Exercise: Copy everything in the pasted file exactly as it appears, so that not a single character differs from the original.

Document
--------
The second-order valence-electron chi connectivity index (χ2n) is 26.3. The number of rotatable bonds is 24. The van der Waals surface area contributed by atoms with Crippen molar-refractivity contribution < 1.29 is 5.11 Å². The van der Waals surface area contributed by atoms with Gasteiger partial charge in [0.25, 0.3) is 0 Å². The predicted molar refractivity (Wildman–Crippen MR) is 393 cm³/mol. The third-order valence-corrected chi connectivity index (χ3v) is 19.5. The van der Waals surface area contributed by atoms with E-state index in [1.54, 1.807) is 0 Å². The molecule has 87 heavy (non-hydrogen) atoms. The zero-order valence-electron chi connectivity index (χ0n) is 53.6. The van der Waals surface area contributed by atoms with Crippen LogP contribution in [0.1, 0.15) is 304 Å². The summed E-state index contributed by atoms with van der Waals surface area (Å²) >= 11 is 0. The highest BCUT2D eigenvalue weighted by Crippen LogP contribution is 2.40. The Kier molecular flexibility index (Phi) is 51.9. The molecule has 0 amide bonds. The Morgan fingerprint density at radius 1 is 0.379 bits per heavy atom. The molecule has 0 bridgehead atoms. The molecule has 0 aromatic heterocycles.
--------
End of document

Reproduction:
The second-order valence-electron chi connectivity index (χ2n) is 26.3. The number of rotatable bonds is 24. The van der Waals surface area contributed by atoms with Crippen molar-refractivity contribution < 1.29 is 5.11 Å². The van der Waals surface area contributed by atoms with Gasteiger partial charge in [0.25, 0.3) is 0 Å². The predicted molar refractivity (Wildman–Crippen MR) is 393 cm³/mol. The third-order valence-corrected chi connectivity index (χ3v) is 19.5. The van der Waals surface area contributed by atoms with E-state index in [1.54, 1.807) is 0 Å². The molecule has 87 heavy (non-hydrogen) atoms. The zero-order valence-electron chi connectivity index (χ0n) is 53.6. The van der Waals surface area contributed by atoms with Crippen LogP contribution in [0.1, 0.15) is 304 Å². The summed E-state index contributed by atoms with van der Waals surface area (Å²) >= 11 is 0. The highest BCUT2D eigenvalue weighted by Crippen LogP contribution is 2.40. The Kier molecular flexibility index (Phi) is 51.9. The molecule has 0 amide bonds. The Morgan fingerprint density at radius 1 is 0.379 bits per heavy atom. The molecule has 0 bridgehead atoms. The molecule has 0 aromatic heterocycles.